It’s hard to believe that in 2022 citizens of territories are denied the same democratic rights as other Australians by the federal parliament.
The Australian Constitution allows the federal parliament to legislate to prevent territories from making particular laws. In 1996, Liberal MP Kevin Andrews introduced a bill to prevent the territories legislating on voluntary assisted dying (VAD), in response to the NT passing a law to allow it.
This has become known as the “Andrews’ Legislation” and to this day prevents the territories from debating the issue of VAD, although all of the states now have.
It is well past time that we had the right to debate and make our own laws on this issue as other Australians have.
The Albanese Labor Government has already begun an ambitious legislative agenda.
Labor Member for Canberra, Alicia Payne and Luke Gosling, the Labor Member for Solomon (NT), have introduced a private member’s bill to repeal the Andrews’ Legislation to restore territory rights.
Standing up for the democratic rights of Canberrans has long been core business for ACT Labor.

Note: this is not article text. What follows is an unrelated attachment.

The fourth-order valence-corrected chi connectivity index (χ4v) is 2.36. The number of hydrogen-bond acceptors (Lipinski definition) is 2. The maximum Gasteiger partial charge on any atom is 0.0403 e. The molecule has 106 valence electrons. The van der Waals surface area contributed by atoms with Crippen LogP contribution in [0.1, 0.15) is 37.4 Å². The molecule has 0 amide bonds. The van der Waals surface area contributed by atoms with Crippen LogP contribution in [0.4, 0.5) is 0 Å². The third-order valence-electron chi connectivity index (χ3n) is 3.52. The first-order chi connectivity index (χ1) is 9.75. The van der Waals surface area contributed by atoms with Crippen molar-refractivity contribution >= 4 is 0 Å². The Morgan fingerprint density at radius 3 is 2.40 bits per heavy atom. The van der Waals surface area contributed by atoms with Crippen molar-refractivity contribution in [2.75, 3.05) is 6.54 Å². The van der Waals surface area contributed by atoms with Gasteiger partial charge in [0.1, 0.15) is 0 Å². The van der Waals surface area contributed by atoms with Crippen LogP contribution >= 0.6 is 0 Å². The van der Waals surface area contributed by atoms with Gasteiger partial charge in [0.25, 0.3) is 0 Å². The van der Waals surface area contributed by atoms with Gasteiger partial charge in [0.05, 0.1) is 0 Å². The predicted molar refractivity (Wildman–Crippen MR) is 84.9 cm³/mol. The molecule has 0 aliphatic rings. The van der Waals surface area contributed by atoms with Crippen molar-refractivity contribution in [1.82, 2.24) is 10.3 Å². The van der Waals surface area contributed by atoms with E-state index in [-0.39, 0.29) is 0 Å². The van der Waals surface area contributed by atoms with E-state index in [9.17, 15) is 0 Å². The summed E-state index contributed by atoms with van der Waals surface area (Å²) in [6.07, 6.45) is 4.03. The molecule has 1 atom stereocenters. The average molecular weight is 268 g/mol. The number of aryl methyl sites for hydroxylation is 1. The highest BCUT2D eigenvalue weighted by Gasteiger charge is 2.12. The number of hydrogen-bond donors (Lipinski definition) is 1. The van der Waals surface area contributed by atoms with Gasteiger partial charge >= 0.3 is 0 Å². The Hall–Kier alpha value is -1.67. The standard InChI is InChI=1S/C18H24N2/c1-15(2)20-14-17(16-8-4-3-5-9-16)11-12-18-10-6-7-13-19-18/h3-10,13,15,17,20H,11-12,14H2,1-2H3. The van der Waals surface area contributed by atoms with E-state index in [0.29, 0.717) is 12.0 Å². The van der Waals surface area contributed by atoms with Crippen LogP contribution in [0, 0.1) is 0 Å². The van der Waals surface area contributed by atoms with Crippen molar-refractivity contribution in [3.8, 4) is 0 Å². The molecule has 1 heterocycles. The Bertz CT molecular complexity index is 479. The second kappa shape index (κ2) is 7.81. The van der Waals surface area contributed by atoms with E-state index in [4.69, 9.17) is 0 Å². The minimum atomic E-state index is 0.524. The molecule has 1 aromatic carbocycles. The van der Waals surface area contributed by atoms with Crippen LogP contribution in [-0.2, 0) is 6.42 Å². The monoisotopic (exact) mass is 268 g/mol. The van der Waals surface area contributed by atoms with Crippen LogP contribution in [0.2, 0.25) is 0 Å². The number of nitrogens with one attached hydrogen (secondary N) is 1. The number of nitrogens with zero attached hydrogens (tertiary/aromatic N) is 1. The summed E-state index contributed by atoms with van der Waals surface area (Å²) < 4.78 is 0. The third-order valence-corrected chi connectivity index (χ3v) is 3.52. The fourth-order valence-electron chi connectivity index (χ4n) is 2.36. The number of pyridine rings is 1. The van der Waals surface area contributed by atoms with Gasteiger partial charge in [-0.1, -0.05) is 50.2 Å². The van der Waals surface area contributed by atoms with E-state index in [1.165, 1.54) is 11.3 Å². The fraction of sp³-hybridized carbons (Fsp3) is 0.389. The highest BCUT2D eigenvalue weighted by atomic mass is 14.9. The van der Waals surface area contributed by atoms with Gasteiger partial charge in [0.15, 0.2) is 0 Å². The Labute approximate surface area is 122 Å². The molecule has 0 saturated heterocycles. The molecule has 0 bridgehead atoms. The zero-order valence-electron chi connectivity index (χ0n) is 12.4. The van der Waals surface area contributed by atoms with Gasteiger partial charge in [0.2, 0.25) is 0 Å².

Senator Katy Gallagher advocated for territory rights when she was Chief Minister from 2011-14. During their time in the federal parliament, both Katy and Andrew Leigh have sponsored bills to restore territory rights.
Since their election in 2019, David Smith and Alicia Payne have both spoken in parliament calling for ACT citizens to have equal democratic rights.
Chief Minister Andrew Barr, Minister for Human Rights, Tara Cheyne, and the ACT Labor team have championed the cause and worked incredibly hard to raise awareness and progress the issue.
Whether in the Assembly or in federal parliament, for years your Labor representatives have been fighting to have your democratic rights restored.
In total, eight bills seeking to repeal the Andrews’ act of 1997 have been moved in parliament. Most of these bills lapsed or were not brought on by the previous government. Just one of these bills was brought to a vote in the Senate in 2018, and was narrowly and excruciatingly defeated by just two votes, one of which was former ACT Liberal senator Zed Seselja.
Luke and Alicia’s Bill does not legislate voluntary assisted dying in the territories. But it would allow the legislative assemblies of the ACT and NT to debate the matter and decide for themselves.
This is an issue of territory rights. While all states have now passed laws allowing voluntary assisted dying, the 25-year-old law prohibits the territories from even considering similar laws.
This has been a long fight for our ACT Labor team, and with the election of Senator Pocock, now all ACT federal representatives support equal rights for Canberrans.